Health / Centenarians

World's oldest people revealed the secret to their long life

Misao Okawa, 5 March 1898 - 1 April 2015, was a Japanese supercentenarian who was the world's oldest living person from the death of Japanese man Jiroemon Kimura on 12 June 2013. Born on March 5 1898, Okawa finally died of heart failure just a few weeks after she celebrated her 117th birthday.

Okawa is the verified oldest Japanese person ever, the oldest person ever born in Asia, and the fifth oldest verified person ever recorded. Okawa was the 30th person verified to have reached age 115, the tenth verified person to reach the age of 116 and the fifth verified person to reach the age of 117.

Okawa said that sushi and sleep were the reasons why she lived so long.

Okawa previously told The Japan Times that the key to her longevity was "eating delicious things," such as ramen noodles, beef stew, hashed beef and rice.

Here are other secrets to longevity that centenarians and super-centenarians have revealed in recent years:

  • "Believe in the Lord," the third-oldest American Susannah Mushatt Jones, 115, shared with TIME during a visit to her Brooklyn home.
  • Pork, the second-oldest American, Jeralean Talley, 115, told TIME in 2013. Her signature dish is hog's head cheese (pigs' ears and feet in a jelly stock)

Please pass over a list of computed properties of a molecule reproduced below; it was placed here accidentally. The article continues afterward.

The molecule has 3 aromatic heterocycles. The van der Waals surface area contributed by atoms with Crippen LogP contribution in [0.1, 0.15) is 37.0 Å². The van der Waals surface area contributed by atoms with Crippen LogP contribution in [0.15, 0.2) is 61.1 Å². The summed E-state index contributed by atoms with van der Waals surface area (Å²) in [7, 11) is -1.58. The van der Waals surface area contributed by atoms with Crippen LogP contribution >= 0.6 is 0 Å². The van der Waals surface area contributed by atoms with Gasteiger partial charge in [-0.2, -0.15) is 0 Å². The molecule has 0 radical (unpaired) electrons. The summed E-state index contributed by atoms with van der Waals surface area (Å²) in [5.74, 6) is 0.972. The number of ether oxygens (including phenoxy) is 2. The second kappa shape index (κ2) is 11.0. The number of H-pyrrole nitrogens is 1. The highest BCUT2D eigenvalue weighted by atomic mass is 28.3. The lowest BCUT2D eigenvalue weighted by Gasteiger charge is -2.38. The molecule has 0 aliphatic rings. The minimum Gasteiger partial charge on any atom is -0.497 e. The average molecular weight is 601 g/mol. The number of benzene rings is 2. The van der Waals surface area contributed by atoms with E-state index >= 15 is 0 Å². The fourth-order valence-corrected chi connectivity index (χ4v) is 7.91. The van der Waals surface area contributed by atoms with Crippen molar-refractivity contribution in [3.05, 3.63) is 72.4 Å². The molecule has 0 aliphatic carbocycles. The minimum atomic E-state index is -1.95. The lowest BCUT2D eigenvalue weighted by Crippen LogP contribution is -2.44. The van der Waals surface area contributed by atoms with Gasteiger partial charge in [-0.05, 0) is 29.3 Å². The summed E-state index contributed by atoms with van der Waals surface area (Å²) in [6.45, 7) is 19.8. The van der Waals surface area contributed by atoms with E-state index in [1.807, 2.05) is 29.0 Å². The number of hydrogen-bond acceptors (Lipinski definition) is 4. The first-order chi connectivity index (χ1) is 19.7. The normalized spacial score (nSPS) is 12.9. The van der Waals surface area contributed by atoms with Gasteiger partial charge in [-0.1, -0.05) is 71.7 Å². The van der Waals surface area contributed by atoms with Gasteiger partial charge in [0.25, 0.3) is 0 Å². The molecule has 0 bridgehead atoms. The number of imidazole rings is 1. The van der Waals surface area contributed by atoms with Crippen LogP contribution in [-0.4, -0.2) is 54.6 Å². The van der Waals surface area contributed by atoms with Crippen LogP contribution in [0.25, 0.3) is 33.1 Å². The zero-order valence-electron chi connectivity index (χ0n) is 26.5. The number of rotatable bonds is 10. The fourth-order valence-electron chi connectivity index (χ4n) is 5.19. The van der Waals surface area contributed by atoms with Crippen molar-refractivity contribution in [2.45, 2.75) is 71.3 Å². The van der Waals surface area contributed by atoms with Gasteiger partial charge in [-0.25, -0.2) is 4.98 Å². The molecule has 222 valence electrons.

• "Kindness," the oldest American, Gertrude Weaver of Camden, Arkansas, revealed to TIME shortly after her 116th birthday.
  • At 111 years old, Bernando LaPallo of Mesa, Ariz., massages his feet in olive oil.
  • A Scottish 109-year-old Jessie Gallan advised "staying away from men" and eating porridge.
  • Duranord Veillard, a 108-year-old from Spring Valley, N.Y., who has been married to his wife Jeanne for 82 years, gets up at 5:00 a.m. every day and does five to seven push-ups.
  • Alexander Imich of New York City, formerly known as the world's oldest man, said he didn't drink alcohol.
  • On his 115th birthday, the former oldest man in Japan, Jiroemon Kimura, attributed his longevity to sun-bathing.
  • Eating raw eggs, said 115-year-old Emma Morano-Martinuzzi of Verbania, Italy.

More great suggestions:

  • Alfred Date, a 109-year-old Australian man, said knitting, is "a good way of getting along in life." Recently, he knitted sweaters for injured penguins.
  • During her 107th birthday celebrations, Downing Jett Kay of Baltimore said drinking lots of coffee was a big part of her long life.
  • Richard Overton, who has been called the oldest living veteran, adds whiskey to his morning coffee and smokes up to 12 cigars a day, he claimed around his 107th birthday.
  • When Adelina Domingues of San Diego was 114, she told U-T San Diego, "I've never been to a beauty shop and I've never been vain."

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